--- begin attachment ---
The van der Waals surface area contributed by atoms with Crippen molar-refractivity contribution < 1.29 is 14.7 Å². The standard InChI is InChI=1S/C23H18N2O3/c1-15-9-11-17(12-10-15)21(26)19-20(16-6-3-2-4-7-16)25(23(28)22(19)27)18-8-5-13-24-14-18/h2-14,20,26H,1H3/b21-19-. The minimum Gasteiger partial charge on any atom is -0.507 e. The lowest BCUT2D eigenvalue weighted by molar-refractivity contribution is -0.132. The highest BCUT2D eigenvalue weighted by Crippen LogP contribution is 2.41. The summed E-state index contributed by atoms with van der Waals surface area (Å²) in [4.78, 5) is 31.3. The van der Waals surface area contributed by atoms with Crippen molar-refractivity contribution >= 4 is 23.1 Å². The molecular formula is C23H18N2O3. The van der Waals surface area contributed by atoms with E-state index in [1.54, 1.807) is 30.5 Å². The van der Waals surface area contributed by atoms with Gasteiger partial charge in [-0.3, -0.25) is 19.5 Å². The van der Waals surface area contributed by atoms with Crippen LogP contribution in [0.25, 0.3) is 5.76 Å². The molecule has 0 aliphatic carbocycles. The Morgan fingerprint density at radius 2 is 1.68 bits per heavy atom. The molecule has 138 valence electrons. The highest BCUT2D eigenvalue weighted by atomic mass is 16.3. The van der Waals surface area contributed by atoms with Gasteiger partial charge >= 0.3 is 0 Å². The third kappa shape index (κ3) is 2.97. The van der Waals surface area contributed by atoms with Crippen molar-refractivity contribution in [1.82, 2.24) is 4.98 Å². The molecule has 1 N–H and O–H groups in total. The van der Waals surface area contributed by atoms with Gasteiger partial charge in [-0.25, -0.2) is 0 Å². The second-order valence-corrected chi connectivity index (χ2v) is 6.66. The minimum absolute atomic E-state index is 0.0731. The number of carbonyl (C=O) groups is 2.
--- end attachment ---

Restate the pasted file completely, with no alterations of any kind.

The van der Waals surface area contributed by atoms with Crippen molar-refractivity contribution < 1.29 is 14.7 Å². The standard InChI is InChI=1S/C23H18N2O3/c1-15-9-11-17(12-10-15)21(26)19-20(16-6-3-2-4-7-16)25(23(28)22(19)27)18-8-5-13-24-14-18/h2-14,20,26H,1H3/b21-19-. The minimum Gasteiger partial charge on any atom is -0.507 e. The lowest BCUT2D eigenvalue weighted by molar-refractivity contribution is -0.132. The highest BCUT2D eigenvalue weighted by Crippen LogP contribution is 2.41. The summed E-state index contributed by atoms with van der Waals surface area (Å²) in [4.78, 5) is 31.3. The van der Waals surface area contributed by atoms with Crippen molar-refractivity contribution >= 4 is 23.1 Å². The molecular formula is C23H18N2O3. The van der Waals surface area contributed by atoms with E-state index in [1.54, 1.807) is 30.5 Å². The van der Waals surface area contributed by atoms with Gasteiger partial charge in [-0.3, -0.25) is 19.5 Å². The van der Waals surface area contributed by atoms with Crippen LogP contribution in [0.25, 0.3) is 5.76 Å². The molecule has 0 aliphatic carbocycles. The Morgan fingerprint density at radius 2 is 1.68 bits per heavy atom. The molecule has 138 valence electrons. The highest BCUT2D eigenvalue weighted by atomic mass is 16.3. The van der Waals surface area contributed by atoms with Gasteiger partial charge >= 0.3 is 0 Å². The third kappa shape index (κ3) is 2.97. The van der Waals surface area contributed by atoms with Crippen molar-refractivity contribution in [1.82, 2.24) is 4.98 Å². The molecule has 1 N–H and O–H groups in total. The van der Waals surface area contributed by atoms with Gasteiger partial charge in [-0.25, -0.2) is 0 Å². The second-order valence-corrected chi connectivity index (χ2v) is 6.66. The minimum absolute atomic E-state index is 0.0731. The number of carbonyl (C=O) groups is 2.